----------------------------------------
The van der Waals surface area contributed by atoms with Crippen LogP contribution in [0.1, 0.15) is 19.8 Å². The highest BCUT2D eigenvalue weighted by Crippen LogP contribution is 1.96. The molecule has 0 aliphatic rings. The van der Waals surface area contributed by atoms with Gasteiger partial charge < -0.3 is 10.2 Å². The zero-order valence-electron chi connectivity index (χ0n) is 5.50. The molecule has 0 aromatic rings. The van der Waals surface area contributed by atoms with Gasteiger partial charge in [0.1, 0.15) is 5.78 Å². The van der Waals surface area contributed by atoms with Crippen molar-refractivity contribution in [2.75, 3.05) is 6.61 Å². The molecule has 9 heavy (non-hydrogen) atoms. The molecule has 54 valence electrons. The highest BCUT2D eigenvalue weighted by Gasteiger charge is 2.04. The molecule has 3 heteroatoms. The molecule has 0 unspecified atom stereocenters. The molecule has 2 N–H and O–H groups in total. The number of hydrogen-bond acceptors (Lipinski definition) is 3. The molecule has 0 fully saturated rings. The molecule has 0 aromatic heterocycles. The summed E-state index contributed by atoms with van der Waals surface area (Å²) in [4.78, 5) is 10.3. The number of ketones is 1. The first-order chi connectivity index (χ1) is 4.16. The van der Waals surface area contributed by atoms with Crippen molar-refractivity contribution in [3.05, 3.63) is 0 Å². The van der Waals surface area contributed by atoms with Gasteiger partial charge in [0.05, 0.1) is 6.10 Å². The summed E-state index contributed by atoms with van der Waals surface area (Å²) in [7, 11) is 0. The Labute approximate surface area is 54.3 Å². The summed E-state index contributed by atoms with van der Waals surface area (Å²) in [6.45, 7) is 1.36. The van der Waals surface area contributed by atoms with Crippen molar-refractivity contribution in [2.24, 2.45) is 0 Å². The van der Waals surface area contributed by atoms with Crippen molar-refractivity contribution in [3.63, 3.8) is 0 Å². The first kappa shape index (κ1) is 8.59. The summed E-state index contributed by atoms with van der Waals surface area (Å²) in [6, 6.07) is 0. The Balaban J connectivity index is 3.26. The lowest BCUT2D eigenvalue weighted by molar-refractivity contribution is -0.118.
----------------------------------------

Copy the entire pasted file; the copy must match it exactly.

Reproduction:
The van der Waals surface area contributed by atoms with Crippen LogP contribution in [0.1, 0.15) is 19.8 Å². The highest BCUT2D eigenvalue weighted by Crippen LogP contribution is 1.96. The molecule has 0 aliphatic rings. The van der Waals surface area contributed by atoms with Gasteiger partial charge < -0.3 is 10.2 Å². The zero-order valence-electron chi connectivity index (χ0n) is 5.50. The molecule has 0 aromatic rings. The van der Waals surface area contributed by atoms with Gasteiger partial charge in [0.1, 0.15) is 5.78 Å². The van der Waals surface area contributed by atoms with Crippen molar-refractivity contribution in [2.75, 3.05) is 6.61 Å². The molecule has 9 heavy (non-hydrogen) atoms. The molecule has 54 valence electrons. The highest BCUT2D eigenvalue weighted by Gasteiger charge is 2.04. The molecule has 3 heteroatoms. The molecule has 0 unspecified atom stereocenters. The molecule has 2 N–H and O–H groups in total. The number of hydrogen-bond acceptors (Lipinski definition) is 3. The molecule has 0 fully saturated rings. The molecule has 0 aromatic heterocycles. The summed E-state index contributed by atoms with van der Waals surface area (Å²) in [4.78, 5) is 10.3. The number of ketones is 1. The first-order chi connectivity index (χ1) is 4.16. The van der Waals surface area contributed by atoms with Crippen molar-refractivity contribution in [3.05, 3.63) is 0 Å². The van der Waals surface area contributed by atoms with Gasteiger partial charge in [0.05, 0.1) is 6.10 Å². The summed E-state index contributed by atoms with van der Waals surface area (Å²) in [7, 11) is 0. The Labute approximate surface area is 54.3 Å². The summed E-state index contributed by atoms with van der Waals surface area (Å²) in [6.45, 7) is 1.36. The van der Waals surface area contributed by atoms with Crippen molar-refractivity contribution in [2.24, 2.45) is 0 Å². The van der Waals surface area contributed by atoms with Crippen molar-refractivity contribution in [3.63, 3.8) is 0 Å². The first kappa shape index (κ1) is 8.59. The summed E-state index contributed by atoms with van der Waals surface area (Å²) in [6, 6.07) is 0. The Balaban J connectivity index is 3.26. The lowest BCUT2D eigenvalue weighted by molar-refractivity contribution is -0.118.